British boy with sleep disorder finally stays awake for first Christmas in 4 years

PHOTO: Facebook/Metro

LONDON - You've heard of a leap year, which happens once every four years. What about a leap Christmas?

That's essentially what happened to 12-year-old Connor Prince from Toton, Nottinghamshire.

The boy has Kleine-Levin Syndrome, a rare sleep disorder. He sleeps for three and a half months at a time, causing him to miss the past few Christmases, the Metro reported.

His mother, identified in reports as Dana, 44, said: "The last three years have put such a strain on the family, as we haven't been able to plan any holidays."

What an unforgiving illness. 😔

Posted by Metro on Thursday, December 29, 2016

According to the report, his family were "over the moon" when he stayed awake on Dec 25 to play on his Harry Potter chess board.

Connor, who was sickly as a child, first fell asleep for a week when he was nine, and his parents were unable to wake him up. From then on, he fell asleep for a number of days or longer, every few weeks.

During the prolonged slumbers, he would stay awake for a few minutes at a time to go to the bathroom or have a drink, albeit in a daze.

6 types of common sleep disorders

  • These are conditions in which the body's biological clock has been disrupted, leading to unstable or undesirable sleep-wake cycles.
  • Today, more people are also staying up late to play computer games, watch videos and movies, or communicate via their smartphones. This can disrupt their body clock.
  • Bright light therapy for patients with circardian sleep rhythm disorders can advance or delay sleep.
  • This is a condition in which a person wakes up many times in the night because of snoring and intermittent stoppage of breathing.Causes include narrowing of the airway at the back of the throat and behind the tongue during sleep.
  • This can be due to obesity, tonsillar enlargement or having too small an upper or lower jaw. If untreated, OSA not only leads to poor sleep and excessive daytime sleepiness, but also raises the odds of developing or worsening heart disease, stroke and hypertension
  • The most common and effective treatment for OSA is to use a continuous positive airway pressure or CPAP device, which involves wearing a pressurised mask over the nose or mouth during sleep to keep the upper airway open.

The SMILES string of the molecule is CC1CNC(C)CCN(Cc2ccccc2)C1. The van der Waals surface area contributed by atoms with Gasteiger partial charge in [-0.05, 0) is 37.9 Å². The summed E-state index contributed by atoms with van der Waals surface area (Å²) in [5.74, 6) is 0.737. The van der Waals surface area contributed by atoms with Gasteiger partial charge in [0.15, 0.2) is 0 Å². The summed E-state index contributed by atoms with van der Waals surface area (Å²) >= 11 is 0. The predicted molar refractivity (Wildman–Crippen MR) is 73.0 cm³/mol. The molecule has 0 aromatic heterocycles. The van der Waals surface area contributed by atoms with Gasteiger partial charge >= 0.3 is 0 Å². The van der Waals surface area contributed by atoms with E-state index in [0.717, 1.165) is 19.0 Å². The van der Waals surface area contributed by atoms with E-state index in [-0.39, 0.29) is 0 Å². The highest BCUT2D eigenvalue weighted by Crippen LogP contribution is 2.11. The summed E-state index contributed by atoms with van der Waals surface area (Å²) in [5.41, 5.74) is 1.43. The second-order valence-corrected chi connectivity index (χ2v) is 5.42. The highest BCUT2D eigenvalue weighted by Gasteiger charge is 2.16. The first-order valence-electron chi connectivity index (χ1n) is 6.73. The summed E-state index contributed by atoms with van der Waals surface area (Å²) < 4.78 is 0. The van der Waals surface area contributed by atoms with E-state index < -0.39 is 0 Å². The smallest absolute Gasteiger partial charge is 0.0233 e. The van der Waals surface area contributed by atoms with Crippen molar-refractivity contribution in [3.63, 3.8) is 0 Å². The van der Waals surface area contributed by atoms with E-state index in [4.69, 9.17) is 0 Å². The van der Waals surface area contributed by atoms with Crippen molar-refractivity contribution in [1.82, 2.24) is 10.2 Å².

• These include sleep walking, sleep talking and dream enactment. They are uncommon conditions which often run in the family but are also sometimes associated with neuro-degenerative conditions, such as Parkinson's disease.
  • Alcohol intake, stress or sleep deprivation can trigger these episodes. Management of these conditions includes avoiding these triggers and, in severe cases, medication.
  • One in five people complains of being unable to sleep or of waking up frequently at night.
  • Tackling this problem involves identifying and treating issues such as sleep apnoea, excessive noise or light, and practising good sleep habits, such as having a fixed bed time and avoiding caffeine four hours before going to bed.
  • Sufferers complain of uncomfortable, painful, cramping, itchy or often hard-to-describe sensations in the lower limbs associated with an urge to walk or shake the limbs, in the evening and before bedtime.
  • This is a rare condition caused by a deficiency of a special hormone in the brain which is required to regulate sleep and wakefulness.

In September 2013, Dana took voluntary redundancy as a lecturer to look after him, reported the Metro.

Despite her doctor's advice that Connor had chronic fatigue syndrome and just needed to be forced awake, she suspected there was something more.

In the days leading up to his sleeping episodes, Connor's appetite would grow and his limbs would ache. She researched the symptoms online and came across Kleine-Levin Syndrome.

She requested for Connor to visit the sleep clinic at Nottingham City Hospital, where he was diagnosed.

While it felt fantastic to finally know what was going on, it was also "a bitter pill to swallow", she told the Metro.

Dana, who hopes her son will grow out of the medical condition, said: "What upsets Connor is the bits that he misses, he feels so isolated and alone. He's losing so much for his life, it's devastating."

This article was first published on Dec 30, 2016.
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